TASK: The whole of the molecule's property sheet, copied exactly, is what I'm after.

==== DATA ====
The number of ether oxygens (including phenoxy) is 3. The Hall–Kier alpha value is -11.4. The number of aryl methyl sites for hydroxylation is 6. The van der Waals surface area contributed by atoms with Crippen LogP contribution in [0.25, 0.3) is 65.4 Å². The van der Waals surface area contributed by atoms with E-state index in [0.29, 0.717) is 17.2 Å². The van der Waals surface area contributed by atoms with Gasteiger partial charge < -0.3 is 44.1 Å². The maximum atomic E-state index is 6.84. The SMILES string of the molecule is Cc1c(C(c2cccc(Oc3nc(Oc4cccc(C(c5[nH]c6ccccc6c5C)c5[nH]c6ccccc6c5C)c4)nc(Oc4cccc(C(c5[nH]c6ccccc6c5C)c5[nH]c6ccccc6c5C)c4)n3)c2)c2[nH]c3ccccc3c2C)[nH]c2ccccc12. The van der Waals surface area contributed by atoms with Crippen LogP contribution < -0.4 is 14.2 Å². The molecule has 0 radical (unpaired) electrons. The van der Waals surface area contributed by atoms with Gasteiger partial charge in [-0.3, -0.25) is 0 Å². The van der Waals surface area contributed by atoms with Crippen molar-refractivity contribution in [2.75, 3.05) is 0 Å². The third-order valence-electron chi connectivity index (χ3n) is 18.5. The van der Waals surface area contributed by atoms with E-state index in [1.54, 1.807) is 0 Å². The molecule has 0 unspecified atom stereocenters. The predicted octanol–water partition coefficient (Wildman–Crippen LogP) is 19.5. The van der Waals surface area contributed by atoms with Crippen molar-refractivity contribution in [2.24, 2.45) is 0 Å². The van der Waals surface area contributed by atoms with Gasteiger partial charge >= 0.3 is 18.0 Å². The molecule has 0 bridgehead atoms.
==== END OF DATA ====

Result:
The number of ether oxygens (including phenoxy) is 3. The Hall–Kier alpha value is -11.4. The number of aryl methyl sites for hydroxylation is 6. The van der Waals surface area contributed by atoms with Crippen LogP contribution in [0.25, 0.3) is 65.4 Å². The van der Waals surface area contributed by atoms with E-state index in [0.29, 0.717) is 17.2 Å². The van der Waals surface area contributed by atoms with Gasteiger partial charge < -0.3 is 44.1 Å². The maximum atomic E-state index is 6.84. The SMILES string of the molecule is Cc1c(C(c2cccc(Oc3nc(Oc4cccc(C(c5[nH]c6ccccc6c5C)c5[nH]c6ccccc6c5C)c4)nc(Oc4cccc(C(c5[nH]c6ccccc6c5C)c5[nH]c6ccccc6c5C)c4)n3)c2)c2[nH]c3ccccc3c2C)[nH]c2ccccc12. The van der Waals surface area contributed by atoms with Crippen LogP contribution < -0.4 is 14.2 Å². The molecule has 0 radical (unpaired) electrons. The van der Waals surface area contributed by atoms with Gasteiger partial charge in [-0.3, -0.25) is 0 Å². The van der Waals surface area contributed by atoms with Crippen molar-refractivity contribution in [2.75, 3.05) is 0 Å². The third-order valence-electron chi connectivity index (χ3n) is 18.5. The van der Waals surface area contributed by atoms with E-state index in [1.54, 1.807) is 0 Å². The molecule has 0 unspecified atom stereocenters. The predicted octanol–water partition coefficient (Wildman–Crippen LogP) is 19.5. The van der Waals surface area contributed by atoms with Crippen molar-refractivity contribution in [2.24, 2.45) is 0 Å². The van der Waals surface area contributed by atoms with Gasteiger partial charge >= 0.3 is 18.0 Å². The molecule has 0 bridgehead atoms.